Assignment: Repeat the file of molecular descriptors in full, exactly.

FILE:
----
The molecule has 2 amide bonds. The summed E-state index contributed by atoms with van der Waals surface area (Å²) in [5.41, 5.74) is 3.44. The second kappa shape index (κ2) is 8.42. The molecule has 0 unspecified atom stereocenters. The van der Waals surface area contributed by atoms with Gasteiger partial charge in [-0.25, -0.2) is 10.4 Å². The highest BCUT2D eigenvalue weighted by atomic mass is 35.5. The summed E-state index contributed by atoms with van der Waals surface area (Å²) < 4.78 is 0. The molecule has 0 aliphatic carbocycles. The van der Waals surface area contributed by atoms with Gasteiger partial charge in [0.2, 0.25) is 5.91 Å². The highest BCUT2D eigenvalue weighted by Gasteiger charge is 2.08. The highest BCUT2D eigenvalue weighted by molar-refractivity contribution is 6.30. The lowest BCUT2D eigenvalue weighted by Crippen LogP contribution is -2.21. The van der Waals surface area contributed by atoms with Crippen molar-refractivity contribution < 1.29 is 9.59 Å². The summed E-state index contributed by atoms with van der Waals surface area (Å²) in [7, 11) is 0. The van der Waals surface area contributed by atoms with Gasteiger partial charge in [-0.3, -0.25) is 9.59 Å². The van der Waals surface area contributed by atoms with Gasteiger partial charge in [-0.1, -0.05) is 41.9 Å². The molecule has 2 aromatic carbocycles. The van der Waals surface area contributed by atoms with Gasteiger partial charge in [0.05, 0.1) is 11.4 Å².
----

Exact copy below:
The molecule has 2 amide bonds. The summed E-state index contributed by atoms with van der Waals surface area (Å²) in [5.41, 5.74) is 3.44. The second kappa shape index (κ2) is 8.42. The molecule has 0 unspecified atom stereocenters. The van der Waals surface area contributed by atoms with Gasteiger partial charge in [-0.25, -0.2) is 10.4 Å². The highest BCUT2D eigenvalue weighted by atomic mass is 35.5. The summed E-state index contributed by atoms with van der Waals surface area (Å²) < 4.78 is 0. The molecule has 0 aliphatic carbocycles. The van der Waals surface area contributed by atoms with Gasteiger partial charge in [0.2, 0.25) is 5.91 Å². The highest BCUT2D eigenvalue weighted by Gasteiger charge is 2.08. The highest BCUT2D eigenvalue weighted by molar-refractivity contribution is 6.30. The lowest BCUT2D eigenvalue weighted by Crippen LogP contribution is -2.21. The van der Waals surface area contributed by atoms with Crippen molar-refractivity contribution < 1.29 is 9.59 Å². The summed E-state index contributed by atoms with van der Waals surface area (Å²) in [7, 11) is 0. The van der Waals surface area contributed by atoms with Gasteiger partial charge in [-0.3, -0.25) is 9.59 Å². The van der Waals surface area contributed by atoms with Gasteiger partial charge in [-0.1, -0.05) is 41.9 Å². The molecule has 2 aromatic carbocycles. The van der Waals surface area contributed by atoms with Gasteiger partial charge in [0.05, 0.1) is 11.4 Å².